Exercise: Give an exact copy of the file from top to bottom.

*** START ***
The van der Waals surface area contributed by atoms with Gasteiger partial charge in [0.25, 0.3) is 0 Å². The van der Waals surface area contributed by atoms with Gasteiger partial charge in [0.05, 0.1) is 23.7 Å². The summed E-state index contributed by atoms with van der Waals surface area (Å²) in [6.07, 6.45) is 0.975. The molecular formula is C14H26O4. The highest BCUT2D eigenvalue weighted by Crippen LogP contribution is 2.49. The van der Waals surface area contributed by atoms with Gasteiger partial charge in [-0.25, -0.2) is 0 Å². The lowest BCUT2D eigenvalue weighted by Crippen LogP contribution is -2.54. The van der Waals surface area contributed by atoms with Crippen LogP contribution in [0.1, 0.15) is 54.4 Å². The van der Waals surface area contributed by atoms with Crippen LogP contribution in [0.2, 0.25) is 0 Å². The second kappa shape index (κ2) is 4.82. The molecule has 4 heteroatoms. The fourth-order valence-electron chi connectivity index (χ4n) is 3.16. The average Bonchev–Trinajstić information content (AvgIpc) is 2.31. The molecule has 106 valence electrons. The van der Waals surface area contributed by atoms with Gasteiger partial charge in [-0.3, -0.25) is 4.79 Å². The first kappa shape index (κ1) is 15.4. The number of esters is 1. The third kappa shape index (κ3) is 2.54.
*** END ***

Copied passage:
The van der Waals surface area contributed by atoms with Gasteiger partial charge in [0.25, 0.3) is 0 Å². The van der Waals surface area contributed by atoms with Gasteiger partial charge in [0.05, 0.1) is 23.7 Å². The summed E-state index contributed by atoms with van der Waals surface area (Å²) in [6.07, 6.45) is 0.975. The molecular formula is C14H26O4. The highest BCUT2D eigenvalue weighted by Crippen LogP contribution is 2.49. The van der Waals surface area contributed by atoms with Gasteiger partial charge in [-0.25, -0.2) is 0 Å². The lowest BCUT2D eigenvalue weighted by Crippen LogP contribution is -2.54. The van der Waals surface area contributed by atoms with Crippen LogP contribution in [0.1, 0.15) is 54.4 Å². The van der Waals surface area contributed by atoms with Crippen LogP contribution in [0.2, 0.25) is 0 Å². The second kappa shape index (κ2) is 4.82. The molecule has 4 heteroatoms. The fourth-order valence-electron chi connectivity index (χ4n) is 3.16. The average Bonchev–Trinajstić information content (AvgIpc) is 2.31. The molecule has 106 valence electrons. The van der Waals surface area contributed by atoms with Gasteiger partial charge in [-0.3, -0.25) is 4.79 Å². The first kappa shape index (κ1) is 15.4. The number of esters is 1. The third kappa shape index (κ3) is 2.54.